Although it seems that most Americans live as if there is no God, a very small percentage of then actually claim to be atheist. Today The LA Times inadvertently gave us one possible explanation for this phenomenon: Atheism is intellectually indefensible.
In an op-ed piece intended to disparage belief in the supernatural, Michael Shermer, publisher of Skeptic magazine, writes one of the more shallow assaults on God and religion I have ever read (the atheist-summer camp examples not withstanding.)
Shermer knows that miracles are one evidence of a supernatural worldview, so he tries to explain them away. He writes that if people just understood the concept of probability and the “Law of Large Numbers”, we would all realize that things we think are miracles (such as “thinking about calling someone at exactly the same time as they call you” to use one of his examples) are really just natural, albeit rare, occurrences.
Good grief. This warrants the op-ed section of the Times? Are they really that desperate for some anti-religion articles? . The weaknesses in Shermer’s article are numerous and glaring, and you can pick them out for yourself – I will just focus on one. He sets up a straw-man argument by defining miracles as “an event so improbable that the odds against it occurring are a million to one” and then gives as an example of such the phone call bit from above.
I do not know of any major religion that defines miracle this way or would consider the phone call example a miracle of the type that gives evidence of the truthfulness of the faith. However, even if there is, I know that the religion I am convinced is true – Christianity – scoffs at this notion.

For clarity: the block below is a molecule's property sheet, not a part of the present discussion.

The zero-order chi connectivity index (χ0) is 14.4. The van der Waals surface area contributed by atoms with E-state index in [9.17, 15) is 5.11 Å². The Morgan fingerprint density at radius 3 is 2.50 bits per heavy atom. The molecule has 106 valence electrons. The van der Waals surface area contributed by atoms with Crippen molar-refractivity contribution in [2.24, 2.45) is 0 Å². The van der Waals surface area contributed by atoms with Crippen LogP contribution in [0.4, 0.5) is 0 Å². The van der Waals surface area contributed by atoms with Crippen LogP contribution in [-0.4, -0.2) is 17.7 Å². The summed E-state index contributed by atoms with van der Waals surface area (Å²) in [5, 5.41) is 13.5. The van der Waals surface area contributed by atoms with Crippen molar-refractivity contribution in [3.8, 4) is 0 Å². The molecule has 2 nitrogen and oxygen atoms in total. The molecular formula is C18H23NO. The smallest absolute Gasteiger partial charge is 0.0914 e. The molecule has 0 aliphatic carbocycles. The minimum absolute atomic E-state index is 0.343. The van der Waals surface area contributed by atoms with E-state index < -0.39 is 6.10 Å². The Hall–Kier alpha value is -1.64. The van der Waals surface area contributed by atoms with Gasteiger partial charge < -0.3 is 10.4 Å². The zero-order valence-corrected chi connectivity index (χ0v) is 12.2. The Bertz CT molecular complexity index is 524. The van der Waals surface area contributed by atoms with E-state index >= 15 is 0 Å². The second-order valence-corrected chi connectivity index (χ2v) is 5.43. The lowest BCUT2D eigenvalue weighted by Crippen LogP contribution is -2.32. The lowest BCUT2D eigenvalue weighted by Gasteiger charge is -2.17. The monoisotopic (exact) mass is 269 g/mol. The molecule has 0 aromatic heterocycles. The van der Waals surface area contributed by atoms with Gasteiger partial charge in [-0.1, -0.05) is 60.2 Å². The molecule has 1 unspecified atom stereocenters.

The Bible is full of accounts of God intervening miraculously in human affairs and many of these signs and wonders are given by God as evidence of his existence and of the truthfulness of his claims. However, these miracles are not of the “phone call” variety. Instead, the God of the Bible sends fire from Heaven, judges nations through plagues and parts the Red Sea in delivering His people. He also comes to earth Himself teaching, healing the sick and raising the dead, then is killed on the cross. As the ultimate proof of his divinity, He then raises from the dead himself on the third day.
These are the miraculous claims that Shermer needs to explain away if he is truly going to defend his naturalistic worldview. Unfortunately for him, the supposed tools of his trade – reason and the scientific method (rightly understood) – support them. But that is a discussion for another day.